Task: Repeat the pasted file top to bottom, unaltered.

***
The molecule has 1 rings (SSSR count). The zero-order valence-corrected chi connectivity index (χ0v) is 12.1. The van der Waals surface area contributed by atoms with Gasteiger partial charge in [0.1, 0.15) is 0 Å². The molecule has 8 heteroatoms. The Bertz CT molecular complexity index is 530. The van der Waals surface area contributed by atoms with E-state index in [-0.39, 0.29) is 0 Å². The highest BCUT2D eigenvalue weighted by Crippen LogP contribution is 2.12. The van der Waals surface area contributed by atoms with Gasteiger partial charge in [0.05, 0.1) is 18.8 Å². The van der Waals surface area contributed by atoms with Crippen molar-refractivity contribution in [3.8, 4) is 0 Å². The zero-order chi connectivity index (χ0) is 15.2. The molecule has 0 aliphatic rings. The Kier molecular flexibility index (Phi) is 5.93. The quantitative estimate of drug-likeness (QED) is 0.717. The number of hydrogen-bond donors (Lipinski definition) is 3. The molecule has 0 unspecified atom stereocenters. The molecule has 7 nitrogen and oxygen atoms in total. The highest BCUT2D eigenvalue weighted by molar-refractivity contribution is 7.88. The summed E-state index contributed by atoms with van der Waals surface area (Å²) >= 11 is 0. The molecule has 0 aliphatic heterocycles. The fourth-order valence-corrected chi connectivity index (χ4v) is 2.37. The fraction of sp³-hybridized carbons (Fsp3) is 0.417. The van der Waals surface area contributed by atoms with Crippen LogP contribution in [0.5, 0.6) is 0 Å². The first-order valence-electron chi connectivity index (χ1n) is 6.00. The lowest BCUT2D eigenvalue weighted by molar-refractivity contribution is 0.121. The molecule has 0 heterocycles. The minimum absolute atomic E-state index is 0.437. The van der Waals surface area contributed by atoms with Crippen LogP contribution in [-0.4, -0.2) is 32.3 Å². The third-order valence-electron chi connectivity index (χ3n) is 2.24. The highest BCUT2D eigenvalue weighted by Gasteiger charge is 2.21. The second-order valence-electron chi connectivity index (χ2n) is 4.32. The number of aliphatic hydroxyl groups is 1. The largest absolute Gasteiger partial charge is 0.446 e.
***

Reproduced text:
The molecule has 1 rings (SSSR count). The zero-order valence-corrected chi connectivity index (χ0v) is 12.1. The van der Waals surface area contributed by atoms with Gasteiger partial charge in [0.1, 0.15) is 0 Å². The molecule has 8 heteroatoms. The Bertz CT molecular complexity index is 530. The van der Waals surface area contributed by atoms with E-state index in [-0.39, 0.29) is 0 Å². The highest BCUT2D eigenvalue weighted by Crippen LogP contribution is 2.12. The van der Waals surface area contributed by atoms with Gasteiger partial charge in [0.05, 0.1) is 18.8 Å². The van der Waals surface area contributed by atoms with Crippen molar-refractivity contribution in [3.8, 4) is 0 Å². The zero-order chi connectivity index (χ0) is 15.2. The molecule has 0 aliphatic rings. The Kier molecular flexibility index (Phi) is 5.93. The quantitative estimate of drug-likeness (QED) is 0.717. The number of hydrogen-bond donors (Lipinski definition) is 3. The molecule has 0 unspecified atom stereocenters. The molecule has 7 nitrogen and oxygen atoms in total. The highest BCUT2D eigenvalue weighted by molar-refractivity contribution is 7.88. The summed E-state index contributed by atoms with van der Waals surface area (Å²) >= 11 is 0. The molecule has 0 aliphatic heterocycles. The fourth-order valence-corrected chi connectivity index (χ4v) is 2.37. The fraction of sp³-hybridized carbons (Fsp3) is 0.417. The van der Waals surface area contributed by atoms with Crippen LogP contribution in [0.5, 0.6) is 0 Å². The first-order valence-electron chi connectivity index (χ1n) is 6.00. The lowest BCUT2D eigenvalue weighted by molar-refractivity contribution is 0.121. The molecule has 0 heterocycles. The minimum absolute atomic E-state index is 0.437. The van der Waals surface area contributed by atoms with Crippen LogP contribution in [-0.4, -0.2) is 32.3 Å². The third-order valence-electron chi connectivity index (χ3n) is 2.24. The highest BCUT2D eigenvalue weighted by Gasteiger charge is 2.21. The second-order valence-electron chi connectivity index (χ2n) is 4.32. The number of aliphatic hydroxyl groups is 1. The largest absolute Gasteiger partial charge is 0.446 e.